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Bloomberg Philanthropies gives $10m to African women’s coffee program

A woman farming coffee in AfricaBloomberg Philanthropies has announced it will invest an additional US$10 million to expand the organization’s women’s economic development program in Rwanda and the Democratic Republic of Congo.

Through a grant to the Relationship Coffee Institute, a non profit dedicated to improving the livelihoods of rural Rwandan women coffee farmers through training and market access, more women will be able to benefit and participate in Africa’s economic growth.

“In Sub-Saharan Africa, agricultural production, tourism and construction are rapidly growing industries that are fuelling economic development. Bloomberg Philanthropies has helped ensure that more women are not only a vital part of this growth – but emerge as strong participants and beneficiaries,” says Patricia E. Harris, CEO of Bloomberg Philanthropies.

The Relationship Coffee Institute is a key partner in helping women access one of the most valuable agriculture commodities – coffee.  Currently, the coffee supply chain struggles to provide 25 million smallholder farmers with a fair and sustainable means to meet their basic needs. The problem is especially acute for the estimated 12 million smallholder farmers who are women, most of whom are marginalized and left out of the global marketplace. Without access to knowledge, markets, and buyer networks, smallholder farmers miss the opportunity to make needed income to feed their families and care for their communities. The Relationship Coffee Institute connects women farmers to resources and global markets so they can meet the international demand for specialty coffee.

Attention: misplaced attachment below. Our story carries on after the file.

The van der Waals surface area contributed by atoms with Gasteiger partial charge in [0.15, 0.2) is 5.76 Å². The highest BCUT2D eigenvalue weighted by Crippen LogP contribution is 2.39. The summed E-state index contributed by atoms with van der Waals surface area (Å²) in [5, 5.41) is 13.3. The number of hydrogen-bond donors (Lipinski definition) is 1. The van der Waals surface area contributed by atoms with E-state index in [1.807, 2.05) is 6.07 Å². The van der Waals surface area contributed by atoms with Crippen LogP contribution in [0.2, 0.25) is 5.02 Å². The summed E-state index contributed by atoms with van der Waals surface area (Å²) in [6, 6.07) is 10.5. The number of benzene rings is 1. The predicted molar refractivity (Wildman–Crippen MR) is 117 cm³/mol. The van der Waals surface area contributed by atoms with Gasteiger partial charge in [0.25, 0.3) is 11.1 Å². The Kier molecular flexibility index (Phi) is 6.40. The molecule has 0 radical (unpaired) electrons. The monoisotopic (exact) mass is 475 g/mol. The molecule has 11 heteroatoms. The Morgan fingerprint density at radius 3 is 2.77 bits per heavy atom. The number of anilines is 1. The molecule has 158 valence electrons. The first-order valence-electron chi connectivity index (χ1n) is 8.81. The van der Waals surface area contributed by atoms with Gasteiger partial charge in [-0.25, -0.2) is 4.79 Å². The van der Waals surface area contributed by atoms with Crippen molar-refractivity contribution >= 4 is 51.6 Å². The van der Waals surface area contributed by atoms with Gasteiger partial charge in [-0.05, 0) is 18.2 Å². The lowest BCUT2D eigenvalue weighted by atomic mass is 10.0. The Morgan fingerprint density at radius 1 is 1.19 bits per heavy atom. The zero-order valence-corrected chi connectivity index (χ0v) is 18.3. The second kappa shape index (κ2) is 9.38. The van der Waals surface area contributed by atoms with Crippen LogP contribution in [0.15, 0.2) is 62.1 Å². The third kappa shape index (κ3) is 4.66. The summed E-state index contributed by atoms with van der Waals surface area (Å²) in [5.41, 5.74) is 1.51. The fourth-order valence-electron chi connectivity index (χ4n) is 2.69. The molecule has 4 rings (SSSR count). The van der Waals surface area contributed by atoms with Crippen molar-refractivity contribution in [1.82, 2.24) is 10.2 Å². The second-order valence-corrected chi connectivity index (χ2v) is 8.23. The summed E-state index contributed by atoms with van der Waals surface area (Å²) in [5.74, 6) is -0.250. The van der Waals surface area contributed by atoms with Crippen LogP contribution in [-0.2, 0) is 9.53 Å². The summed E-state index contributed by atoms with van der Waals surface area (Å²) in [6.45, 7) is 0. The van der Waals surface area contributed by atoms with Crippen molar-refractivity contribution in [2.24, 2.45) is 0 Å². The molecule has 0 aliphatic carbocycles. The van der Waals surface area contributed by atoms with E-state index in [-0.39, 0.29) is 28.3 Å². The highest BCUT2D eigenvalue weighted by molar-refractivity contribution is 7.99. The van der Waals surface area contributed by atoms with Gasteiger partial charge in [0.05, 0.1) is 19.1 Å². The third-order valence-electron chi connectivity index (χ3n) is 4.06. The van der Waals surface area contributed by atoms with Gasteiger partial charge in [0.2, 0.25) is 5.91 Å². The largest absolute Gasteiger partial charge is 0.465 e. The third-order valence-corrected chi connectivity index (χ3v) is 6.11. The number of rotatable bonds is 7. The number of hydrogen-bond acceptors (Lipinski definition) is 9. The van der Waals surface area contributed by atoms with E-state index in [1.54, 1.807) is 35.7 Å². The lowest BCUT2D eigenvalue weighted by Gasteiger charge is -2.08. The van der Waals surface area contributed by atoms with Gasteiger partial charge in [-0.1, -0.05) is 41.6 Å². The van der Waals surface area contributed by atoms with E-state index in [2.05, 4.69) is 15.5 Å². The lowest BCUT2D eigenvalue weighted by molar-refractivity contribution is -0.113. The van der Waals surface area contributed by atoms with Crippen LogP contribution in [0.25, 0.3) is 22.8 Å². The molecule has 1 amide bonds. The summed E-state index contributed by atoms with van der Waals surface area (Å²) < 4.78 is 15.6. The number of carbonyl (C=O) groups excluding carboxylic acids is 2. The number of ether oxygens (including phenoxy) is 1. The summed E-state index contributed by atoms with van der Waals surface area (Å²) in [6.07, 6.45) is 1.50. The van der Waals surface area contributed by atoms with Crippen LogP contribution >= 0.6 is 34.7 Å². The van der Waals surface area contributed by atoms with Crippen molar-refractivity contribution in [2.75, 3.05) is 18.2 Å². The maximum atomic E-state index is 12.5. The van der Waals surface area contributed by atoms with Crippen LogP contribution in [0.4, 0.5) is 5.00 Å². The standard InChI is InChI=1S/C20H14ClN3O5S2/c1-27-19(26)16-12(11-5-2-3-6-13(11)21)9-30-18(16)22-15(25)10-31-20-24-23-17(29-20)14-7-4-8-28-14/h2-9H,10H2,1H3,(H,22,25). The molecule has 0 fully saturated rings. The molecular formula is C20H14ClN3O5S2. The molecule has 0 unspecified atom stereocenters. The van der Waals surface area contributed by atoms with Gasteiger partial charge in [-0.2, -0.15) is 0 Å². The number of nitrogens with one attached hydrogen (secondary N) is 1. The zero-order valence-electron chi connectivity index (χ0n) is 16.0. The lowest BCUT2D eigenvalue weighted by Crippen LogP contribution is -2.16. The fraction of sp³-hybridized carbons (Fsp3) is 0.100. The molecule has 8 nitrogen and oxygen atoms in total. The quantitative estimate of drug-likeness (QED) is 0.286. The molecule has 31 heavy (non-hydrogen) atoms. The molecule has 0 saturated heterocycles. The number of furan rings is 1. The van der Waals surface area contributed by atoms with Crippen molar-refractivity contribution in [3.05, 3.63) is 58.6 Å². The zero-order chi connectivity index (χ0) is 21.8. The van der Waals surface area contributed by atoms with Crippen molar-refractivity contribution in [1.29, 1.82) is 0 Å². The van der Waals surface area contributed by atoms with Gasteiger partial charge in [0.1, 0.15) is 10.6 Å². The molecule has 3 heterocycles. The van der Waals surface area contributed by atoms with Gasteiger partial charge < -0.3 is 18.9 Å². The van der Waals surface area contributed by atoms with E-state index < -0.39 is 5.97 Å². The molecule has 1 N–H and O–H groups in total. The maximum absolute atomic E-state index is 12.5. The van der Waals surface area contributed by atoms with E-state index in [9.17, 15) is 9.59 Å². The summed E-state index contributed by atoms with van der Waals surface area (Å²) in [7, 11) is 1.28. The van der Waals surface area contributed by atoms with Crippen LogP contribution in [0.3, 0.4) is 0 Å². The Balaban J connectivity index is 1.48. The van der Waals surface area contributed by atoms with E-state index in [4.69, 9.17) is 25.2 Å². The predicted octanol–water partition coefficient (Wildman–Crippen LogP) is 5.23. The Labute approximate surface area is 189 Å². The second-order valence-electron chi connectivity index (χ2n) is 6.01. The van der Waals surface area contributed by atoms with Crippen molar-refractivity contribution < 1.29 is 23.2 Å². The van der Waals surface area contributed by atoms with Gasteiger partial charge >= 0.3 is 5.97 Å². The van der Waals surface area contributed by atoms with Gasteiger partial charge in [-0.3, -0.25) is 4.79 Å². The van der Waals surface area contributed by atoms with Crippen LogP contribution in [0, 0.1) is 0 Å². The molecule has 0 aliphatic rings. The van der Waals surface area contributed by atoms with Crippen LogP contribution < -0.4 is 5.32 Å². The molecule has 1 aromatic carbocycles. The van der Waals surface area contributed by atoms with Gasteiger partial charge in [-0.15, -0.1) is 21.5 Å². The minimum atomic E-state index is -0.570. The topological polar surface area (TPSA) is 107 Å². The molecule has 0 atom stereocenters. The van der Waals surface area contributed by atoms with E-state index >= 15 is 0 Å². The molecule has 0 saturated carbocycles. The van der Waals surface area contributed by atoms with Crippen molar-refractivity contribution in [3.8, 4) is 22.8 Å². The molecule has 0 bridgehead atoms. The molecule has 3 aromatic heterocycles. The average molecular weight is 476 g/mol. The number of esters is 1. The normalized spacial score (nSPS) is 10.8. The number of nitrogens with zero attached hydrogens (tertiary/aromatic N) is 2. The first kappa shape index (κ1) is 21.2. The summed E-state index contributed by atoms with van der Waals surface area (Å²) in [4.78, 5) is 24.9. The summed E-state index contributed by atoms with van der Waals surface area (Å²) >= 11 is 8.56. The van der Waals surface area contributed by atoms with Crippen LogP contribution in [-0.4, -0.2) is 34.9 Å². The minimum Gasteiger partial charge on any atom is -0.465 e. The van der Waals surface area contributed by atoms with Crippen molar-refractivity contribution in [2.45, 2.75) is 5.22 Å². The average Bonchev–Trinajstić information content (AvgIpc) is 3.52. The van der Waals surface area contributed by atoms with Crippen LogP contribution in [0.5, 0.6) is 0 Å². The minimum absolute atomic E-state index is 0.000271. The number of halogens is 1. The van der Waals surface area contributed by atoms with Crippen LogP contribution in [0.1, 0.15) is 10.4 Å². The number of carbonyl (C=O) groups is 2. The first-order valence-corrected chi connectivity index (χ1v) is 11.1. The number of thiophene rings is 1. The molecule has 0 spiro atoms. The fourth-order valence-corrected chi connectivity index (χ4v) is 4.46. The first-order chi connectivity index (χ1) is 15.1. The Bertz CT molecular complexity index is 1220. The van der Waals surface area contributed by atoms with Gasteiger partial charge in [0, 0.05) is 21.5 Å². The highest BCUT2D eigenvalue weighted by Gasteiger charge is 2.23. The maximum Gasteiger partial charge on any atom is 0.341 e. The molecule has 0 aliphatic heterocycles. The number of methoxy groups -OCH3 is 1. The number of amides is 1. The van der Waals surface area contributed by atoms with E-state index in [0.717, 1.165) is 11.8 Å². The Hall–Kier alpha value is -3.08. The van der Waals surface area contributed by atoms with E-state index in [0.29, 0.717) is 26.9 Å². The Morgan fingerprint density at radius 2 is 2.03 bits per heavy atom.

The new round of funding will allow the institute to reach an additional 20,000 women and builds on a previous commitment of over US$2 million. In 2013, with support from Bloomberg Philanthropies, the Relationship Coffee Institute’s main partner, Sustainable Harvest has continued to expand its women’s coffee program, and by 2015 was sourcing nearly 1 million pounds annually of women-grown coffee from nine countries. The funding from Bloomberg Philanthropies allowed Sustainable Harvest to scale its social enterprise model by working with government and local NGOs. As a result, Relationship Coffee Institute was able to reach a larger number of women, many of them widows with limited agronomical skills.

The Rwandan government, after seeing women enrolled in the program present at a major coffee conference, Let’s Talk Coffee, asked the Rwanda Coffee Institute to implement its training to all 400,000 Rwandan coffee farmers in efforts to bolster economic growth. In Sub-Saharan Africa, agricultural production, tourism and construction are rapidly growing industries that are fuelling economic development.

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